- Posted October 18, 2013 by
This iReport is part of an assignment:
Creating a Backlash to the Backlash: Why Elle Got it Right
So about that Elle cover with Melissa McCarthy. It's been making quite the stir hasn't it? But I wonder, and I'm sure I'm not the only one, if all the backlash is a little misguided.
Like many others that saw the preview of the cover, my first thought was that it was groundbreaking. A plus-sized woman on the cover and it's not just her face a'la Gabourey Sidibe or Adele. I was pleased at what was almost a head to toe shot of her. She looked chic, glamourous and I loved her hair. And that coat! I'm not plus-sized and the fact that a plus-sized woman wore something in a magazine that had me searching for the designer (it's Marina Rinaldi by the way) is nothing short of remarkable. My second thought was, hmm, they sure made it a point to cover every inch of her, but it was fleeting and was quickly overrided by that fabulous coat. Unfortunately, it's that second thought which was in my head but a second, that the rest of the media ran away with like a runaway freight train.
From CNN to Fashionista, we can't get away from reading about the backlash against Elle for covering up Melissa's body. The accusations of fat-shaming abound and those critics buoyed by their self-righteous anger (some of which seems feigned) comment in such a way to elicit guilt if you feel an ounce of disagreement. Case in point, model Cynthia Bailey commented on Good Morning America "What a missed opportunity to represent all the curvy girls of the world". It is said in such a way that a person would seem heartless to disagree. Even I, who pride myself on being able to read between the lines of mainstream media and am fiercely independent in my way of thinking, felt myself being reeled into that general outrage, as well as feeling slightly ashamed for loving how she looked in that coat. It really is a great coat. That is, until I read this...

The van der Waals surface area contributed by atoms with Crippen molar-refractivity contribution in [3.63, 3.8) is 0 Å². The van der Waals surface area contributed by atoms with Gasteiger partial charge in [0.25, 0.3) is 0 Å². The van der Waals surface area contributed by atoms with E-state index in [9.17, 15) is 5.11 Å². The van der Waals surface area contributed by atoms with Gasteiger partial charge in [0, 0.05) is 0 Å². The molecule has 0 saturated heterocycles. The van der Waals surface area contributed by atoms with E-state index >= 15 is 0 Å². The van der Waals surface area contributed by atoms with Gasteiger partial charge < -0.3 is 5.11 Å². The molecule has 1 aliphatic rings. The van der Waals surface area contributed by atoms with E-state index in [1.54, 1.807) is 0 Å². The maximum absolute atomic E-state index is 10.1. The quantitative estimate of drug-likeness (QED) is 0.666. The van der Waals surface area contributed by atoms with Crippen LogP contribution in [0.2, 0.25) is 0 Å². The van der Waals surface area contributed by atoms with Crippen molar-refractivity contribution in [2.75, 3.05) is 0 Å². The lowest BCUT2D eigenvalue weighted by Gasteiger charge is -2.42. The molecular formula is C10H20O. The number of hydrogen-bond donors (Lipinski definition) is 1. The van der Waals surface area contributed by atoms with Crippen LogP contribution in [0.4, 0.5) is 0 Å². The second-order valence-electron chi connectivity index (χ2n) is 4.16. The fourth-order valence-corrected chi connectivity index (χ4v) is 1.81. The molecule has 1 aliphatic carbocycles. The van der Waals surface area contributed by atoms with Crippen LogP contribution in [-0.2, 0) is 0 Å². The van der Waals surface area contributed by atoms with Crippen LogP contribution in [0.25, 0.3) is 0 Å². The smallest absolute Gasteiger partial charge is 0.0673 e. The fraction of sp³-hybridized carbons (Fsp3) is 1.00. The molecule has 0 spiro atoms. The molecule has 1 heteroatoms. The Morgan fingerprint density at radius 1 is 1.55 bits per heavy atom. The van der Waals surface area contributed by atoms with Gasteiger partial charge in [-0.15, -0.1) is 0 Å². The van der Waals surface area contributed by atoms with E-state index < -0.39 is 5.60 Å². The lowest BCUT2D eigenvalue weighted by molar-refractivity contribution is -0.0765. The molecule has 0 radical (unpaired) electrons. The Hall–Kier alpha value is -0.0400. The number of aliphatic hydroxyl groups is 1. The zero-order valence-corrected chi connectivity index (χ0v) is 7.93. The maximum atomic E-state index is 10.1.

"McCarthy’s hair covers a quarter of her gorgeous face, and with her hands stuffed deep into her coat pockets, the only visible flesh is a tiny triangle between the coat’s lapels and the briefest glimpse of calf."
This quote from Slate culture editor June Thomas is the shot heard 'round the web and has been repeated by almost every news outlet that has covered this topic. It's meant to provide a written affirmation of the injustice. However, in my case, it tossed me out of the herd.
Is this what plus-sized acceptance is supposed to mean? The willingness of magazines to expose more skin on the cover? Are we saying that being covered up and classy isn't sexy? Because that's how it sounds to me. If you look at Melissa McCarthy's cover the way it was intended and then google past Elle covers, the actresses featured look as if they are on the cover of men's magazines. In this era of sex tape fame and established actresses posing almost naked for publications that are not Playboy for publicity, shouldn't we be applauding Melissa for showing us what sexy really is?
Because sexy is not always exposing every ounce of your body. Sometimes, it's in a look. Like a single eye peeking out from expertly tousled hair. Sometimes it's the idea of what's hidden underneath an article of clothing like a chic menswear-inspired coat. Or maybe it's just in a face. Adele's Vogue UK cover was one of the magazine's bestsellers that year.
So here's what I think. Instead of asking us to define what is sexy for a plus-sized woman. Maybe we should look to them for inspiration instead...as well as our dignity.
Shanna McKinnon is the editor at DenimHunt.com. She loves fashion and wears jeans everyday. Hit her up at firstname.lastname@example.org or on twitter @denimhunt